See how easy?

On Wednesday, 10/28 at 1pET, #SMCHAT will be all about Mind Maps. We’ll use this time to discuss what you can do with these exciting new visualization tools. I’ve invited a couple of experts, including @chuckfrey, @litemind and our own @jkloren to share what they can.

If you’d like to experiment with an open source (free) tool, take a look at XMind.

And this just in: a great interview w/ Mind Map expert Chuck Frey, super insight for the mind map chat.

I’ve roughed out an agenda and will share it shortly. That is, if I can remember what list I wrote it on. Hope you can join us.

Chris (@SourcePOV)

On Cultures of Learning

Since August, I’ve been on a journey. My posts have ranged from social innovation and ecosystem reform to Enterprise 2.0, the pitfalls of traditional Knowledge Management (KM), and the first inklings of a knowledge renaissance.

Do you see common elements? What if we made an effort to foster cultures of learning throughout our social and commercial ecosystems?  If we assumed there were shared threads, what kind of tapestry could we weave?

..

A Knowledge Renaissance

..

At the core of such a model would be teams of people, working to understand and improve the many problems and challenges in front of them. Let’s call that process collaboration. Social media is making this a virtual experience, removing traditional geographic and political barriers. Now anyone can collaborate with virtually anyone, at little or no cost. All it takes is a commitment of time, and a sense of purpose. What would they be working towards? The stuff of paradigm shifts, really: emergent insight, knowledge, or simply a better “way of doing things”. So we’ll call the outcome by its rightful name: innovation.

Now let’s look at examples in two distinct areas:

Social context. In areas like public education and healthcare, a focus on stakeholder outcomes is gaining increasing priority. Many have grown frustrated by a current state that is broken and dysfunctional. Even now, social innovators are forming ranks to attack issues in our ecosystems.

Commercial context. Still other teams begin to work in cross-functional ways to drive new organizational models. Focus on individual contribution increases. Silos are seen as the problem. Under banners like “Enterprise 2.0” and “Social Business Design” corporate innovators are building new models for networked interaction and collaboration.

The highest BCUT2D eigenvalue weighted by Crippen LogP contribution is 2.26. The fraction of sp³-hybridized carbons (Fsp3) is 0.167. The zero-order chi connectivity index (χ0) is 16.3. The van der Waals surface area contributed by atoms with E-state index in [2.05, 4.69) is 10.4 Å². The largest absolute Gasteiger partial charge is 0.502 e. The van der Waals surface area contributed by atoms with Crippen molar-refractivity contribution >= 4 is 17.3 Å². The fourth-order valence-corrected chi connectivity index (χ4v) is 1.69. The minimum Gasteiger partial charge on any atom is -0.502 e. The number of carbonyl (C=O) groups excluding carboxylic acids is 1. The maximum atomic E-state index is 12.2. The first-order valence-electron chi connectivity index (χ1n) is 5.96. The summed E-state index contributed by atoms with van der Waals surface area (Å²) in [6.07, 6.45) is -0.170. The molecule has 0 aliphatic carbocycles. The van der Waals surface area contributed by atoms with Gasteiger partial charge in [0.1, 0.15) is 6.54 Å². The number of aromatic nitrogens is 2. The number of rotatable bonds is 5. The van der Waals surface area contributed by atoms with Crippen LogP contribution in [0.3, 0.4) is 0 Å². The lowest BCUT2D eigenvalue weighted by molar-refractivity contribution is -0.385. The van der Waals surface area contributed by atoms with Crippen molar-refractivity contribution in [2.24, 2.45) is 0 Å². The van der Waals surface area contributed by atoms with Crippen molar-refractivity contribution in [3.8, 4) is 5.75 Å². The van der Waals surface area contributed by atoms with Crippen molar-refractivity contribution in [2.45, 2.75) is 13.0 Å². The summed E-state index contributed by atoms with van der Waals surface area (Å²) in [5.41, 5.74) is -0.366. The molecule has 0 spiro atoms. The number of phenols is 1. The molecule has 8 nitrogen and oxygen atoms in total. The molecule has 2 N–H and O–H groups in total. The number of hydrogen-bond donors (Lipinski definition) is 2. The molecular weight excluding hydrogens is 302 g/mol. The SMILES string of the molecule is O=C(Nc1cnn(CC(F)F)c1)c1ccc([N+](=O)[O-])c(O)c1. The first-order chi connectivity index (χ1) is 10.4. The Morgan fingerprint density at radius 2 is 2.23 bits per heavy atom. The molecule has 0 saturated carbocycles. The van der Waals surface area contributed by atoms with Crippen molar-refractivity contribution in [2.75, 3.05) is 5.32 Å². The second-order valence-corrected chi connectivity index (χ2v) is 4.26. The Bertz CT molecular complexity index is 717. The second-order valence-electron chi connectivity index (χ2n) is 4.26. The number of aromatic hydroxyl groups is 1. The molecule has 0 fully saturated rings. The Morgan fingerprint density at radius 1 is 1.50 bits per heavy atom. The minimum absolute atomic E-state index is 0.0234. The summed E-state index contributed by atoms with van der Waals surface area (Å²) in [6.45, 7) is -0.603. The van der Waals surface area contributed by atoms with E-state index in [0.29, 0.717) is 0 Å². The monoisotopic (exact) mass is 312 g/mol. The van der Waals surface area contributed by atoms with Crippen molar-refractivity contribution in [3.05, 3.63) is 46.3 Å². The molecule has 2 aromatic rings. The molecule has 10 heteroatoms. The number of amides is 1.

Today, social and corporate cultures rule the status quo, and are routinely identified as the most critical barrier to change. The alternative? We need to build cultures that embrace learning as a fundamental requirement, bringing open minds and critical thinking to the table.

Behind the scenes, learning and innovation are woven tightly together.

Here’s the bottom line: if it sounds ambitious, it is. But the foundational work is underway and social media has unlocked many new doors. Its work that needs our energy and our focus. Are you on board? I’d love to get your thoughts.

Imagine: A Knowledge Renaissance

Close your eyes, and imagine:

a world where education and learning are priorities, with families planting and nurturing the first critical seeds of curiosity in their children;

a place where businesses of every size and shape focus their talent on innovations that improve the human condition, less obsessed with maximizing dividends and more focused on the triple bottom line of profit, people and planet;

a time when communities are quick to form around the shared values and talents of people around them, when insights are traded as a valuable currency, and information silos are relegated to history books.

It’s one tapestry, really. Can you see the common threads? It’s all about people. In fact, relationships not only matter, they’re at the core. Collaboration is the rule, not the exception. And our cultures embrace knowledge and knowledge sharing at every level.

On Thursday 10/15 in Raleigh, I shared my perspective on a coming Knowledge Renaissance. We discussed how people can tap social processes and technologies, first to find each other, then to collaborate. We also discussed the value of learning, the positive dynamics of human interaction in communities, and the roles we can play to revive learning science.

Let’s face it. Taking on century-old paradigms won’t be easy. We’re gathering up threads for a new tapestry.

I’m pulling together the key takeaways. Meantime, thanks to everyone who came out to participate in the discussion. Stay tuned.

Gartner on the “Sea Change in KM” (some takeaways)